Aetna ACE revealed to federal regulators a health data breach impacting about 326,000 people that was caused by a ransomware event involving OneTouchPoint, a subcontractor that offers printing and mailing services to one of the insurer’s contractors.
OneTouchPoint, located in Wisconsin, revealed to Maine’s attorney general last week that a hacking issue uncovered in April affected roughly 1.1 million people.
In a statement posted on its website, OneTouchPoint also identifies more than 30 health plan clients who were affected by the event. That list does not include Aetna ACE.
Despite this, Aetna ACE reported the OneTouchPoint issue to the Department of Health and Human Services on July 27 as a HIPAA breach impacting almost 326,300 people.
Aetna states the exposed information may have included names, residences, dates of birth, and limited medical information, according to a statement given to Information Security Media Group on Tuesday.
According to Aetna, the incident did not include any of Aetna’s or parent company CVS Health’s systems.
Some experts believe that breaches involving health insurers pose significant privacy and security risks to their members’ protected health information.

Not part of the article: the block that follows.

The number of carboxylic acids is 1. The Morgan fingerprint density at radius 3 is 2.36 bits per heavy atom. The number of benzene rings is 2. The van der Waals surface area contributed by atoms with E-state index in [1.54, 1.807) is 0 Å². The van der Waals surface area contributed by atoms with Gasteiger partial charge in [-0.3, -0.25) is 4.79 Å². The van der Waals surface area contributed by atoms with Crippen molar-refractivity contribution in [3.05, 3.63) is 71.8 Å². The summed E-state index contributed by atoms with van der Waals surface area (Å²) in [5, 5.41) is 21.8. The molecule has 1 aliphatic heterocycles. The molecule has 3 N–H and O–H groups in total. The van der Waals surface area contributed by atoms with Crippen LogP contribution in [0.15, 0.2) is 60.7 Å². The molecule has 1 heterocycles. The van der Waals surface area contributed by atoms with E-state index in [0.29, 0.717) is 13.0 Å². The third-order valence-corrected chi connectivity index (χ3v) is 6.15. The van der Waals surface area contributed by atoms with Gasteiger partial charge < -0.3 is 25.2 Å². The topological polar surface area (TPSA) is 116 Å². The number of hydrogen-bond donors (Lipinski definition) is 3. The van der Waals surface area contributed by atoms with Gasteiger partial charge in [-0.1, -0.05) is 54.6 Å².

“Insurance companies typically hold large volumes of individually identifiable data that are valuable to hackers,” says Kate Borten, president of privacy and security consulting firm The Marblehead Group.
The OneTouchPoint incident is not Aetna’s first known health data leak involving a vendor that offers printing and mailing services.
Aetna paid millions of dollars in regulatory fines and civil settlements as a result of a botched mailing breach in 2017.
This privacy violation happened during a vendor’s sending of letters to around 12,000 Aetna plan participants in different states informing them of new alternatives for filling their HIV medicines. The members’ HIV medicine information was possibly apparent via the clear windows of the shipping envelopes.
Aetna paid more than $20 million in court settlements relating to regulatory fines imposed by a few state attorneys general and the resolution of class action lawsuits as a result of the privacy issue.
Read the full article here